Wednesday, June 11, 2008

Into the Light

When I wrote the post below, last night, I was in a very dark place. No, I had my office light on; but my heart was dark.

I started out the evening with an unbroken, hour long rant. Poor Bonnie was my audience. When she finally announced that she could take no more and retreated to the bathtub, I proceeded here to continue the rant.

This morning, feeling marginally better about the world, I considered deleting the post I wrote last night. I decided against it because I had already received a comment and I didn't want to rudely wipe out that comment along with my post. And I also decided that I had made some salient points that needed making. I did, however, delete an identical post I placed on my Barack Obama blog.

Upon review, and in a better spirit now as I write this, I realize I said absolutely nothing in the previous post with which I now disagree. It's simply that I was writing in a state of despair last night, and while I think it's healthy for us to get in touch with our inner despair from time to time, we also need to examine things through the eyes of hope. And no, I am not going all Pollyanna on your ass. Hope is not, at least not necessarily, the equivalent of denial.

Pondering this today, I still seriously doubt we will ever regain the place we once held in this world. The key to that is the commercialization of our culture and the stupefying of our citizens. We have been molded as a society into the world's greatest consumers. We exist, the corporate Moguls have decided, to buy, BUY, BUY. And when our personal wealth dries up, as it is doing, it is our purpose to borrow, BORROW, BORROW, so we can continue BUYING.

Well it doesn't take a brain surgeon to figure out that this purchasing sponge of a nation is going to lose its capacity to soak up the crap that is marketed to us. The chickens have already started to come home to roost on our borrowing habits. And we ain't seen nothing yet. Consumer debt in this country is going to bankrupt half the population in the next few years. It's going to get really ugly folks. No question about it. It breaks my heart in so many ways. We're going to experience something our soft lives have ill prepared us for. You think we have poverty in this country now? Boy are you in for a shock.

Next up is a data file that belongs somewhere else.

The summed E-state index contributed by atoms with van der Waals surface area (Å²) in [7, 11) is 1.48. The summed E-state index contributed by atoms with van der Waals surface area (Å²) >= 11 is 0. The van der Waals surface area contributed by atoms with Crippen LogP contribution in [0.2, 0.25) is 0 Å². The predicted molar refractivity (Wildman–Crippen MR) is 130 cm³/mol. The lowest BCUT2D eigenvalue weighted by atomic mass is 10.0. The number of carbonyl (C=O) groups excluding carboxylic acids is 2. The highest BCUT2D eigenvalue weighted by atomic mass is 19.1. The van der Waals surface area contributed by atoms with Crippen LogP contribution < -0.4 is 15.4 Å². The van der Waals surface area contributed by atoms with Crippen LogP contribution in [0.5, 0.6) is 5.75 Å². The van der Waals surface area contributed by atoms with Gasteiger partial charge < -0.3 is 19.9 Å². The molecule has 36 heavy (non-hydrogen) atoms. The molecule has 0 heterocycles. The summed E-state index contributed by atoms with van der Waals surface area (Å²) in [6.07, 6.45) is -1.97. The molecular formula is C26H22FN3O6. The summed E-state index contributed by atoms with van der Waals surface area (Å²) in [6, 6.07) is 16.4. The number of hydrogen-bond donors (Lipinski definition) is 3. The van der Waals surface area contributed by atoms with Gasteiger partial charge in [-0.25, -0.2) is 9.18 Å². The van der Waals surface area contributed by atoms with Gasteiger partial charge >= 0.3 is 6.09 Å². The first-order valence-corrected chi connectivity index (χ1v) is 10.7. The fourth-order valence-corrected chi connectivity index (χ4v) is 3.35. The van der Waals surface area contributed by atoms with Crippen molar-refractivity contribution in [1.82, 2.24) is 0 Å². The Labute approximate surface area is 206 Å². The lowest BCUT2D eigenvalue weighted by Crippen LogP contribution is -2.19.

Enough of the doom and gloom. It's real, but it may have a thin silver lining. I was thinking out loud the other day about how nations like Portugal, Italy and Spain used to practically rule the earth. These days only Italy, among the three, has any world standing at all. And Italy's place in the international community is pretty back-seat for all that. But not a one of these three countries is exactly some terrible poverty-stricken place. They are all relatively quiet and unassuming countries where folks get along (OK, other than the Basques in Spain), where they have national health care systems that provide adequate, if not spectacular, health care for their citizens. They're OK.

The United States started out as an unassuming agrarian society. Throwing off King George's yoke made us big shakes in Europe for a bit, but if you wanted sophisticated world-class society, you generally avoided the States. It really wasn't until the Second World War that the US gained the foothold we have come to assume as ours' ever since. So maybe, after the dust of poverty settles and we have picked ourselves back out of the ashes, we'll just, more or less, end up back where we started.

Hell, as we sift through the debris, we might even discover that old Constitution beneath the dust and ashes. And we may shake it off and re-read it. And who knows, we might even work really hard to educate the whole populace so they understand it this time. And we could become the new Portugal or Spain. We may even become an Italy. And it may all be for the better. We could go back to being farmers and furniture makers and just mind our own business.

And our grandchildren may honor us.

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